Don’t allow yourself to be talked out of it

I really don’t care if he doesn’t think it needs to be discussed for whatever insufficient excuse he makes up—the bottom line is that you need to be open with any sexual partner about their STD status and vice versa, unless you don’t give a fuck about your health or others’ (in which case, by all means, proceed sexually with other people who, like you, are self-interested fucking morons, and get alllll the genital warts the world has to offer. #youdeserveeachother #butkindlyleaveusoutofit).

Consider applying it to oral sex


I know, I know—like no one talks about STDs before oral sex. But, again, I don’t really care what’s socially acceptable (I didn’t when I had—some may say, “rocked“—a mullet-rattail hybrid as a child, and I sure as hell don’t now). The fact is that a lot of STDs can be transmitted through oral sex (in addition to the plethora of other ways they can be spread, which we won’t get into now, but just some food for terrifying thought). Yes, this is a bummer, but life is terrible, so this is nothing new. So unless you want a throat full o’ HPV, I would have the talk before you put anything in your mouth, or anyone else’s.

Be open-minded

STDs don’t mean no sex. Some of them are curable, all are treatable, and none are some sort of definitive barrier to sex. Yes, they complicate sex, but you can have an STD(s) and still enjoy your sex life. They’re not any kind of death sentence—even the “scariest” one, HIV/AIDS, is getting more and more manageable. If you or your partner find out you have an STD, simply ask your doctor the best way to deal with it and still have sex. Coming from a completely OCD germaphobe, I know it can be tempting to refuse to have sex when any STD is involved. But honestly, unless you want to be celibate forever and join a convent, get the fuck over it. Life is messy. Sex is no exception. And I think that when you find that while sexual health may seem super complicated, it still is completely manageable, and grappling with it doesn’t require sacrificing the enjoyment of sex, you’ll just be more at peace with your existence (I’m pretty sure it was Buddha who said that. Or Charlie Sheen.)

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As Featured on News Cult: How to Talk to Guys About Condoms

Men, the brilliant pieces of shit that they are, don’t like to use condoms. Or maybe it’s just the assholes I’ve dated. Either way, condom use is a negotiation, the navigation of which requires special skill. Which is bullshit, but what else is new in gender relations/sexual politics/dating/interpersonal relationships/having to deal with people in any context ever.

1. Remind them of how sex works

Apparently they didn’t pay attention in 7th grade health class. Pulling out doesn’t work, gentlemen. To be successful, it would require precision, calculation, and thought, none of which you are capable of. If you have sex without a form of birth control, spoiler alert: the chance of pregnancy goes way up. If you have sex without condoms—just stick with me on this one, I know it’s hard to wrap your head around—your chances of spreading STDs goes way up. What’s that, men? Condoms feel less pleasurable? Awwww, I’m so sorry for you—I mean, between all of the male privilege and all of the male privilege you face on a daily basis, that must just be really tough on you.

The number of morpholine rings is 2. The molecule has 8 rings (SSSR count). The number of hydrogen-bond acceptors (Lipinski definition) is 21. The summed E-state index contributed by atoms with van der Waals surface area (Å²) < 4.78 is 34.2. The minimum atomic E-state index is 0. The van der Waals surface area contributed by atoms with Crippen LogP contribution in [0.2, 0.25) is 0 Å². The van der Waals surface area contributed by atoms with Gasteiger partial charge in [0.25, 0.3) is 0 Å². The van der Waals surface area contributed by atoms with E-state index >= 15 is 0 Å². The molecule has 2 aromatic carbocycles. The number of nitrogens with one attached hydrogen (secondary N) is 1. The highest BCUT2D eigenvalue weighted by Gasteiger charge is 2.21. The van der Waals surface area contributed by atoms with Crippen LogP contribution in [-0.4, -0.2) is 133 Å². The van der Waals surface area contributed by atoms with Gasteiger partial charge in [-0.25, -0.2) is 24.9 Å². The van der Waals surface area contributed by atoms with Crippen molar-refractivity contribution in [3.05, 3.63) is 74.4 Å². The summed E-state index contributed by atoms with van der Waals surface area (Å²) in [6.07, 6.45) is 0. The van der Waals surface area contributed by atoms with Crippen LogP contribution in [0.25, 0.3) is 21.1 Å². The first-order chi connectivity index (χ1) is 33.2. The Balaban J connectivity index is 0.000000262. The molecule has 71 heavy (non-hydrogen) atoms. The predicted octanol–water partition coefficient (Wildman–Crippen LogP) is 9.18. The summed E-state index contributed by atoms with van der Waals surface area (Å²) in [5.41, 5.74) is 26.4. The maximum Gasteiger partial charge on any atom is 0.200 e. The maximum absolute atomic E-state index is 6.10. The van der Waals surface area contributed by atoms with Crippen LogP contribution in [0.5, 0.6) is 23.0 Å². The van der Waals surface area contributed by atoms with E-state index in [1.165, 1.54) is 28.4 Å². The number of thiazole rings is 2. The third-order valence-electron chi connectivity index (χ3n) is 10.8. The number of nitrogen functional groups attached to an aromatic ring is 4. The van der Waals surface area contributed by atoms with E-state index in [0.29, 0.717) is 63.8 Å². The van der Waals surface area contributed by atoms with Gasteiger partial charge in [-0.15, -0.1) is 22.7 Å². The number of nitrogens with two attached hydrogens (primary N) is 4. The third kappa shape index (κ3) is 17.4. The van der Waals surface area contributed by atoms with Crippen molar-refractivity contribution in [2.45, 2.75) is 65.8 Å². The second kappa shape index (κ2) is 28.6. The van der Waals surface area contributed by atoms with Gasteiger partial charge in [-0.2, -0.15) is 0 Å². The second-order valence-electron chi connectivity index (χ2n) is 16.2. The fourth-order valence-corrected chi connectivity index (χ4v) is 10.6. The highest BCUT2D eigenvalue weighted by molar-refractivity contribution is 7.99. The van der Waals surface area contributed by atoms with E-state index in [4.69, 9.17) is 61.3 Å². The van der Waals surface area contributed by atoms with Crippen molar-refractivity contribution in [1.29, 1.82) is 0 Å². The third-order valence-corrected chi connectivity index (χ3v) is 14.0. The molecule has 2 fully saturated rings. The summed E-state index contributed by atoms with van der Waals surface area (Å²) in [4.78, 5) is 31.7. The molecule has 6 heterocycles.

2. Tell them you have STDs

I don’t care if you actually have any or not. If you say, “Well okay, I guess we won’t use a condom and then you may just get Syphilis from me…” they’ll be unwrapping those Trojans like the Patriarchy depends on it.

3. Ask them for their STD status

Ten bucks says they won’t know or have been checked recently. And even if they do/have, there are things that they can’t be tested for, like HPV, or they could have a dormant case of Herpes, so then you get to put the pressure on them and say, “I don’t know where your dick has been, but I tend to sleep with terrible men, so it’s probably been in some questionable-at-best places, and I’m sure as shit not risking my sexual health when my odds are about as good as a priest’s who tries to walk past a playground without jacking off.”

4. Refuse to have sex without a condom

Simply refuse. Guys will take sex with a condom over no sex any day, given they are simple creatures, driven by their base, most under-evolved, instincts. #theyreallyshouldbeputinazoo

5. Involve your doctor

Have her give the guy a call—just a friendly reminder that he’s a fucking idiot if he doesn’t think he needs to use condoms. And it can’t hurt for her to send him an accompanying email with some JPEGs of wart-encrusted genitals attached.

6. Ask him if he would like to get pregnant

Until you get a signed affidavit from him saying he would willingly piss out a watermelon, he can go fuck himself because you surely won’t be.

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As Featured on News Cult: Why I Support Planned Parenthood